DALLAS (AP) – UPS is doing booming business in next-day deliveries in the United States (US) while keeping costs under control, but the weakening global economy is contributing to disappointing revenue growth.
The delivery giant said yesterday that its third-quarter profit rose 16 per cent to USD1.75 billion. Revenue, however, fell short of Wall Street expectations UPS also announced that Chief Operating Officer Jim Barber will retire at the end of the year, the second departure of a senior executive in three months. The 59-year-old Barber was considered a likely successor to Chief Executive Officer (CEO) David Abney.
UPS is taking advantage of increasingly demanding consumers. In the third quarter, its volume of next-day deliveries in the US jumped 24 per cent and two-day service surged 17 per cent compared with a year ago.
“There has just been a structural change when it comes to air shipments, and big e-tailers and retailers and others are wanting to get packages to customers within 24 hours,” Abney said in an interview. The CEO noted that UPS has added nine planes this year with two more on the way to handle the growth in quick shipments.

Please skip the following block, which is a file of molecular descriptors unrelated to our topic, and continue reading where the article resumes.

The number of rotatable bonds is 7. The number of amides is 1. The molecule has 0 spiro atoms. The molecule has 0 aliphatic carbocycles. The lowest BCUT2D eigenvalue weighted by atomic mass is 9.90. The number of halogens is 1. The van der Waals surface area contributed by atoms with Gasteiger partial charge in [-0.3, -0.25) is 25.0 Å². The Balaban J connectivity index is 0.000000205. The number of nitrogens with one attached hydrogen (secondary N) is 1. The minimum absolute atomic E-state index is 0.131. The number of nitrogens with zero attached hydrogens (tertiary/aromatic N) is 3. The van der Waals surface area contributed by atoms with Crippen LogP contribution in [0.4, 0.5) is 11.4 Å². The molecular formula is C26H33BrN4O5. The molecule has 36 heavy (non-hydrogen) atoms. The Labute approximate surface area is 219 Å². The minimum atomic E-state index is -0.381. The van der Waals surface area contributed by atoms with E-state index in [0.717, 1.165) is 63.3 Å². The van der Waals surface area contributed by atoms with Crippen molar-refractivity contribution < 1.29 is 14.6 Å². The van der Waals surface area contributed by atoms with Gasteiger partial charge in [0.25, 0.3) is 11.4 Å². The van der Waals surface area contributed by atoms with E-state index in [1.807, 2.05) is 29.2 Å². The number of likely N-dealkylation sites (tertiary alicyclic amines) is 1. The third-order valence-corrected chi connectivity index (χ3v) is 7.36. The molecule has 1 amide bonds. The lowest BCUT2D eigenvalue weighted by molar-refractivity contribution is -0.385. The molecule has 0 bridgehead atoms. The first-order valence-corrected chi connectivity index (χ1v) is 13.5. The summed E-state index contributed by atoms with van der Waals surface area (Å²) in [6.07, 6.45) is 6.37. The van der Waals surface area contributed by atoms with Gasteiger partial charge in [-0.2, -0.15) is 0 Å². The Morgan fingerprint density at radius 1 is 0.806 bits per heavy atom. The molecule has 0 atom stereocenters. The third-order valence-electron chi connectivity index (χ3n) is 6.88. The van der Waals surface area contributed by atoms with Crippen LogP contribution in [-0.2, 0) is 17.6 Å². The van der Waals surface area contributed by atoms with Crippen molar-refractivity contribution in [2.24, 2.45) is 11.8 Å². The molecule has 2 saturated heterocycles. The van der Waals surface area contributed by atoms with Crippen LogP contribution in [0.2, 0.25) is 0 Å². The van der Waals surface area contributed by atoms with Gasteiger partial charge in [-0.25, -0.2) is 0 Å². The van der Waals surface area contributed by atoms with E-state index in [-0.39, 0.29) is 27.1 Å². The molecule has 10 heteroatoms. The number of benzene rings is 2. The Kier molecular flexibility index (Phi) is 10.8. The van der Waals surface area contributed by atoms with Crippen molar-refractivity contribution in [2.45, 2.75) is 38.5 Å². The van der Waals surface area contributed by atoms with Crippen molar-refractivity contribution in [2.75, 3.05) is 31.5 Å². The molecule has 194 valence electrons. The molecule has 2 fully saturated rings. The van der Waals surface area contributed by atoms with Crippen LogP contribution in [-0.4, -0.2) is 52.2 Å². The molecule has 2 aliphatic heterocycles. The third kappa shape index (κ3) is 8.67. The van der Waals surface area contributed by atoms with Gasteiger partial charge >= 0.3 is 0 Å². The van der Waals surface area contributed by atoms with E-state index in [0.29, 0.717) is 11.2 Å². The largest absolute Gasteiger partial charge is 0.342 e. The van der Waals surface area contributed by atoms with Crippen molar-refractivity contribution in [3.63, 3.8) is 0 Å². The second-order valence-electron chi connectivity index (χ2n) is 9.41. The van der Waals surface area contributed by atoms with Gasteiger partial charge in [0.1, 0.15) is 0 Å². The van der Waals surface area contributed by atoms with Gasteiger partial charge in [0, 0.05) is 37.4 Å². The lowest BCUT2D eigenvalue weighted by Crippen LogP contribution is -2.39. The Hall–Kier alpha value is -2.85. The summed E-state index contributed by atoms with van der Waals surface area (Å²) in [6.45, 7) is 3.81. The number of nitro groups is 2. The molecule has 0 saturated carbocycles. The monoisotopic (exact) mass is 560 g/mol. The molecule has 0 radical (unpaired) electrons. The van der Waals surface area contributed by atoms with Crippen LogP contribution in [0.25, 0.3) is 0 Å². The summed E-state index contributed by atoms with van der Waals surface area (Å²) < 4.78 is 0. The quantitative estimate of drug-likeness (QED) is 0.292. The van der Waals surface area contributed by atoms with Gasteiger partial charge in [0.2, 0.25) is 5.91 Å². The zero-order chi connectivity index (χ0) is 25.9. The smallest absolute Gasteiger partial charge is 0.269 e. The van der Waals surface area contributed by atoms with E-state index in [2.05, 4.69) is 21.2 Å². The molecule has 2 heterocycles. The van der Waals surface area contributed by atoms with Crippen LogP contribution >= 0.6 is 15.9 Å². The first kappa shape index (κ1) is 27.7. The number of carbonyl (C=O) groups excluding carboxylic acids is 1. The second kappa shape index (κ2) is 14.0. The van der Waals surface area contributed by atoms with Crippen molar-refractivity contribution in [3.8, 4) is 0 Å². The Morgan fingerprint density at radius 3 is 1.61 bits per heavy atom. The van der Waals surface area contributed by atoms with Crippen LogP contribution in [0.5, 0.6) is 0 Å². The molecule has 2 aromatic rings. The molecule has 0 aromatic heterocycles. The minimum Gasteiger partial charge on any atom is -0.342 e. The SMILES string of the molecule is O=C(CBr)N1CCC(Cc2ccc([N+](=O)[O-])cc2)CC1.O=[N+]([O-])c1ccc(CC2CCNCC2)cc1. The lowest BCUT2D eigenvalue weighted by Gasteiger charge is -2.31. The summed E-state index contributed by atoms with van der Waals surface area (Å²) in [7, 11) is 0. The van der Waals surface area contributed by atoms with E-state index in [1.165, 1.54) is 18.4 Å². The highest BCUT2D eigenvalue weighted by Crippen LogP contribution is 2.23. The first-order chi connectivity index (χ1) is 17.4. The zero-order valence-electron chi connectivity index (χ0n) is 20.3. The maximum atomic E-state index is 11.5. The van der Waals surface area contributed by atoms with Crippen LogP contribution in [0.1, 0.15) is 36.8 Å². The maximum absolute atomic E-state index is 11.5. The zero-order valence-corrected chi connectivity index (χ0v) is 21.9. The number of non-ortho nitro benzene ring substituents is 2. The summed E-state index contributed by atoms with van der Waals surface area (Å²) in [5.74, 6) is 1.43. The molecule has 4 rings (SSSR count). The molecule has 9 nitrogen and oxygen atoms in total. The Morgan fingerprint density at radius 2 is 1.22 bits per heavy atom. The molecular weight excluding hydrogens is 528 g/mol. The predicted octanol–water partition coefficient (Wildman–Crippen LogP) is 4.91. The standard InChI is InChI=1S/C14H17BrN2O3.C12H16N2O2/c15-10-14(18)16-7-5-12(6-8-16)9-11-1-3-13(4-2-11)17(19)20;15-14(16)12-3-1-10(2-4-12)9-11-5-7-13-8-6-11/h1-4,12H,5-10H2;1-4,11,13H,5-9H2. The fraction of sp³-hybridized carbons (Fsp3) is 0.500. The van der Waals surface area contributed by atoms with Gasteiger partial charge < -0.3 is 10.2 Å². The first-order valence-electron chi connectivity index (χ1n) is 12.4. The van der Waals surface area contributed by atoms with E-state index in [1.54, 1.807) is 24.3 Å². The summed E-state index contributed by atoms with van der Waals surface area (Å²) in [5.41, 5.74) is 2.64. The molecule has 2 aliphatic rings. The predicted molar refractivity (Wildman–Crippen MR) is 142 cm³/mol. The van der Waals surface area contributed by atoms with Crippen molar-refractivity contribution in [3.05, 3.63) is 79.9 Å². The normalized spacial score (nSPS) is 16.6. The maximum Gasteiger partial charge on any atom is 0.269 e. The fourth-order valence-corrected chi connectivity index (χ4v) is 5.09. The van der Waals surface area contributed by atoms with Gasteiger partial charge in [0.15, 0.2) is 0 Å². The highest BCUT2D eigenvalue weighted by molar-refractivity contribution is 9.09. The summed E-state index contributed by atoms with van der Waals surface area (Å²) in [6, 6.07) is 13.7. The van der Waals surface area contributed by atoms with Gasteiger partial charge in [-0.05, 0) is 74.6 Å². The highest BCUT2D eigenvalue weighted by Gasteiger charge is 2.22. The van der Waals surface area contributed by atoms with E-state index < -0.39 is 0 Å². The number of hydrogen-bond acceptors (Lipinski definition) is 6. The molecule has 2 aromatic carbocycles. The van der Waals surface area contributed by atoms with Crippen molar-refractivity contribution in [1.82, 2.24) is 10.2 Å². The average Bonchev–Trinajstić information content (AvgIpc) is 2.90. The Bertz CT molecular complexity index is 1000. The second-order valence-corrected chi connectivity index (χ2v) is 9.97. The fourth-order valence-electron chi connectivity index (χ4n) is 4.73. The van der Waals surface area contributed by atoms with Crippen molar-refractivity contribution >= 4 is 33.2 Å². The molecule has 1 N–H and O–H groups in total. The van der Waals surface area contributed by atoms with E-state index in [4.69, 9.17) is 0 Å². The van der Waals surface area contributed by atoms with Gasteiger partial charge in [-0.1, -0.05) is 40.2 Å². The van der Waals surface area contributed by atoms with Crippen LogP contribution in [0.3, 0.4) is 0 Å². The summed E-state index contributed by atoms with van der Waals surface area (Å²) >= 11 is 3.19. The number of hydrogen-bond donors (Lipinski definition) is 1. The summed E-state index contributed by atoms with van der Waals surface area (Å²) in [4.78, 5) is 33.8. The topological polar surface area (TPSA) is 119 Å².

Rival FedEx recently ended its US air shipments for Amazon.com. UPS did not break out the benefit it might have gained.
Abney instead pointed to UPS’ strategy of pursuing business with small and medium-size retailers and other businesses.
The delivery companies are heading into the most important part of the year for them, the Christmas-shopping season that starts in earnest around Thanksgiving Day. Atlanta-based UPS said it expects to handle about 32 million packages a day during the holiday peak, 50 per cent more than an average day the rest of the year.
The company plans to hire 100,000 seasonal workers to help sort and deliver the load.
UPS expects that air shipments will continue to grow during the holiday crush “as next-day delivery increasingly becomes the new standard” for retail shipments to consumers, Barber said during a call with analysts.
UPS reported third-quarter earnings excluding some one-time costs, mostly employee benefits related to restructuring, were USD2.07 per share. That was a penny better than expected, according to surveys by Zacks Investment Research and FactSet.